The party has launched a survey in 30 districts of the State. With the slogan, "Karnataka AAP ke saath", the party has given its members the task to enrol one member or supporter each for the party every day.
Riding on the wave of its spectacular performance in the Delhi Assembly polls, the Aam Aadmi Party (AAP) is gearing up to spread its wings in the middle-class dominated constituencies of Bangalore and other cities in the State ahead of the general elections.
As a prelude, the AAP has commenced a survey in 30 districts to gauge the pulse of all sections of people, particularly their views on the political parties in the State.
“Based on the survey findings, we will field candidates for the Lok Sabha seats in Bangalore, Mysore, Davangere, Hubli-Dharwad and other urban constituencies,” according to AAP national executive member Prithvi Reddy.
With the slogan, “Karnataka AAP ke saath”, the party has given its members the task to enrol one member or supporter each for the party every day, Mr. Reddy said.
At present, the AAP has its units in 18 districts, and is active in five cities of Bangalore, Mysore, Mangalore, Udupi and Hubli-Dharwad. In Bangalore, it has 12,000 registered members. It has proposed to come up with district-wise manifestos before the next general elections.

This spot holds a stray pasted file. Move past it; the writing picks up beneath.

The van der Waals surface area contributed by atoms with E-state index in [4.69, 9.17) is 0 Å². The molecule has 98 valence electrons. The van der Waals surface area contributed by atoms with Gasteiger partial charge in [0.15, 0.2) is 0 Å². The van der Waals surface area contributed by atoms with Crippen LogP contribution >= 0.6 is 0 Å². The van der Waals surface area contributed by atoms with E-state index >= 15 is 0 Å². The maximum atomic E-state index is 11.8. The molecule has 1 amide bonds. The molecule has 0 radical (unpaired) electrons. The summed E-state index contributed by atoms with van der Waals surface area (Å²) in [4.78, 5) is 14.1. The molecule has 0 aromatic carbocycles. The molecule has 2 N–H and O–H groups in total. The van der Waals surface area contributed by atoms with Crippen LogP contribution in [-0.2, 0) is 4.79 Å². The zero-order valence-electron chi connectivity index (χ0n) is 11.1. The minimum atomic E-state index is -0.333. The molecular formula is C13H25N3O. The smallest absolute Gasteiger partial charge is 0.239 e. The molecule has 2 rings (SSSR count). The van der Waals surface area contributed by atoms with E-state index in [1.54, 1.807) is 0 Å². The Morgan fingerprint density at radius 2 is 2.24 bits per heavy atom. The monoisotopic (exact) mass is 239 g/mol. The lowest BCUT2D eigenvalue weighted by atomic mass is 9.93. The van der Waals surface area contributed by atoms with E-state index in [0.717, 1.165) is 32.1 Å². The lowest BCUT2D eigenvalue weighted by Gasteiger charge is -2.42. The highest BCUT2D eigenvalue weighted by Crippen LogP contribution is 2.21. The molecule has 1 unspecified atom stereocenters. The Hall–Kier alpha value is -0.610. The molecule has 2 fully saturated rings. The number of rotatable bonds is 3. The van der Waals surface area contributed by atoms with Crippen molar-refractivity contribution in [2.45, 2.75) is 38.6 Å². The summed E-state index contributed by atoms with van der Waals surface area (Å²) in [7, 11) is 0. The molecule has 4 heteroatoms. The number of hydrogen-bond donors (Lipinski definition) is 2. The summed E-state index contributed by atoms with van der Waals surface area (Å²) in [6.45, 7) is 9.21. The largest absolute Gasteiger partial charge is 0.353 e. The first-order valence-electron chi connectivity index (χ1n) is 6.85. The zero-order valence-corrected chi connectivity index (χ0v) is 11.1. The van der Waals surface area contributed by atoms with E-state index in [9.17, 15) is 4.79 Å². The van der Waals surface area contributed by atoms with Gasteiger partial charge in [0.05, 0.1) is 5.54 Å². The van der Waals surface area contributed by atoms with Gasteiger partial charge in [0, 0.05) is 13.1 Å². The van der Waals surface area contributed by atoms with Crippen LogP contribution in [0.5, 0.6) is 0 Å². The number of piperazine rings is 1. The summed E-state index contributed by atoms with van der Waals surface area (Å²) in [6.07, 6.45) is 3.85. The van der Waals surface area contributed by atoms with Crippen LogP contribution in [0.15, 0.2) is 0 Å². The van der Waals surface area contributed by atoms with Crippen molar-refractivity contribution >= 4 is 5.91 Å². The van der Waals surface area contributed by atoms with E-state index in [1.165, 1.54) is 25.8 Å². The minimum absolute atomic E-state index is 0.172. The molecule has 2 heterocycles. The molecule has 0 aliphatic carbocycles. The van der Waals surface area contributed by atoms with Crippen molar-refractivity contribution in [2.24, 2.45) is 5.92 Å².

The party has no big names under its banner, but a substantial number of volunteers who took part in the India Against Corruption movement have identified with the party. AAP is forging alliances with various associations and extending invitations to eminent citizens of the city.
AAP plans to hold a youth parliament, a conference of like-minded people and launch campaigns to enrol members. It has set a target to enrol 12 lakh members in the next three-four months in Bangalore.
In keeping with its agenda of targeting urban voters, the party has its eye on the city corporation polls too. “We are going to be a formidable force during the 2015 Bruhat Bangalore Mahanagara Palike elections and we will contest all 198 wards,” Mr. Reddy said.
However, the opinion is divided on whether the Delhi model can be replicated elsewhere easily. Political scientist and Jain University pro vice-chancellor Sandeep Shastri believes that it is a hard task. “The pubic sentiment in Bangalore is similar to the one in Delhi. But the party needs a local face to confront challenges in the State. It is wrong to expect Arvind Kejriwal to lead the AAP in the rest of the country,” he said.
The former Lokayukta Santosh Hegde has said that “a moving force is required for AAP to make its strong presence in Bangalore. Frustrated with the political system, the middle classes have been looking for change.”
“‘Corruption in major political parties’ will help AAP expand in the State. If serious efforts are made, I foresee a good future for the party here, especially in Bangalore and Mangalore,” says Vinod Rai, convenor of the Mangalore unit of the AAP.